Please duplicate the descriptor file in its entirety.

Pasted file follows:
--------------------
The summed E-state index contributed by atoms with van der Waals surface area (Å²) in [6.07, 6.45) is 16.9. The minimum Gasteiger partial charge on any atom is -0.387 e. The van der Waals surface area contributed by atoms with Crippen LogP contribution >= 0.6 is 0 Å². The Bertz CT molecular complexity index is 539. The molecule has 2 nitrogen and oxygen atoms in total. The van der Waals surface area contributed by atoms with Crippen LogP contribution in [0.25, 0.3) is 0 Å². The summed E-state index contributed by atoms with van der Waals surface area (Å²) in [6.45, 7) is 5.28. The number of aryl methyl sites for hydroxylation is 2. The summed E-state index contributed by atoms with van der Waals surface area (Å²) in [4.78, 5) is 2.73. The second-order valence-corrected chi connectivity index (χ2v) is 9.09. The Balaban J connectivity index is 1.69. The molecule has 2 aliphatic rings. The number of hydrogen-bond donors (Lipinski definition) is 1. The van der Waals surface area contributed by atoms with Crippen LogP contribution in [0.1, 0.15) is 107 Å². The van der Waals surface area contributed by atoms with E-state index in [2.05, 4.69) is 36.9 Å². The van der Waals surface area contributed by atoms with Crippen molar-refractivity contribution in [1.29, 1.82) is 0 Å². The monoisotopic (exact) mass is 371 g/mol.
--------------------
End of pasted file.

The summed E-state index contributed by atoms with van der Waals surface area (Å²) in [6.07, 6.45) is 16.9. The minimum Gasteiger partial charge on any atom is -0.387 e. The van der Waals surface area contributed by atoms with Crippen LogP contribution >= 0.6 is 0 Å². The Bertz CT molecular complexity index is 539. The molecule has 2 nitrogen and oxygen atoms in total. The van der Waals surface area contributed by atoms with Crippen LogP contribution in [0.25, 0.3) is 0 Å². The summed E-state index contributed by atoms with van der Waals surface area (Å²) in [6.45, 7) is 5.28. The number of aryl methyl sites for hydroxylation is 2. The summed E-state index contributed by atoms with van der Waals surface area (Å²) in [4.78, 5) is 2.73. The second-order valence-corrected chi connectivity index (χ2v) is 9.09. The Balaban J connectivity index is 1.69. The molecule has 2 aliphatic rings. The number of hydrogen-bond donors (Lipinski definition) is 1. The van der Waals surface area contributed by atoms with Crippen LogP contribution in [0.1, 0.15) is 107 Å². The van der Waals surface area contributed by atoms with E-state index in [2.05, 4.69) is 36.9 Å². The van der Waals surface area contributed by atoms with Crippen molar-refractivity contribution in [1.29, 1.82) is 0 Å². The monoisotopic (exact) mass is 371 g/mol.